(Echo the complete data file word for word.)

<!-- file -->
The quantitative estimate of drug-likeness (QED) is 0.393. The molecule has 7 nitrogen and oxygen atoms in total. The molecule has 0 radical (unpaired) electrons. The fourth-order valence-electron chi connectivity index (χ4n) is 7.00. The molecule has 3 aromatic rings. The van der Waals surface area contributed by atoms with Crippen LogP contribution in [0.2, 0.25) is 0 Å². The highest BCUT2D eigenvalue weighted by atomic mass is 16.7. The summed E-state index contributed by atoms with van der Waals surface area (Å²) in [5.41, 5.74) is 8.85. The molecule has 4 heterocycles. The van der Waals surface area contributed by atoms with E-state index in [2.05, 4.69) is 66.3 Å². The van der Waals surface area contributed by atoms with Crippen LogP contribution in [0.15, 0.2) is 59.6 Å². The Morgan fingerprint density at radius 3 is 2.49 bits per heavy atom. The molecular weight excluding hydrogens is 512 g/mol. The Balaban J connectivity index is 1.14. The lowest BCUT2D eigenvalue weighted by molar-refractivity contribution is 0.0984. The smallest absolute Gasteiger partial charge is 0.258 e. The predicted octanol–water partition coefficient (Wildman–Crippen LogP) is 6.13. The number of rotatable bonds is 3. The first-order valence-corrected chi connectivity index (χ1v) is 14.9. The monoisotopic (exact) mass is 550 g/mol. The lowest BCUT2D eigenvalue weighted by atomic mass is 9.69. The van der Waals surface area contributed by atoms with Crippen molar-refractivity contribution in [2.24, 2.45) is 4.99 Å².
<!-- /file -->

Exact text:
The quantitative estimate of drug-likeness (QED) is 0.393. The molecule has 7 nitrogen and oxygen atoms in total. The molecule has 0 radical (unpaired) electrons. The fourth-order valence-electron chi connectivity index (χ4n) is 7.00. The molecule has 3 aromatic rings. The van der Waals surface area contributed by atoms with Crippen LogP contribution in [0.2, 0.25) is 0 Å². The highest BCUT2D eigenvalue weighted by atomic mass is 16.7. The summed E-state index contributed by atoms with van der Waals surface area (Å²) in [5.41, 5.74) is 8.85. The molecule has 4 heterocycles. The van der Waals surface area contributed by atoms with E-state index in [2.05, 4.69) is 66.3 Å². The van der Waals surface area contributed by atoms with Crippen LogP contribution in [0.15, 0.2) is 59.6 Å². The Morgan fingerprint density at radius 3 is 2.49 bits per heavy atom. The molecular weight excluding hydrogens is 512 g/mol. The Balaban J connectivity index is 1.14. The lowest BCUT2D eigenvalue weighted by molar-refractivity contribution is 0.0984. The smallest absolute Gasteiger partial charge is 0.258 e. The predicted octanol–water partition coefficient (Wildman–Crippen LogP) is 6.13. The number of rotatable bonds is 3. The first-order valence-corrected chi connectivity index (χ1v) is 14.9. The monoisotopic (exact) mass is 550 g/mol. The lowest BCUT2D eigenvalue weighted by atomic mass is 9.69. The van der Waals surface area contributed by atoms with Crippen molar-refractivity contribution in [2.24, 2.45) is 4.99 Å².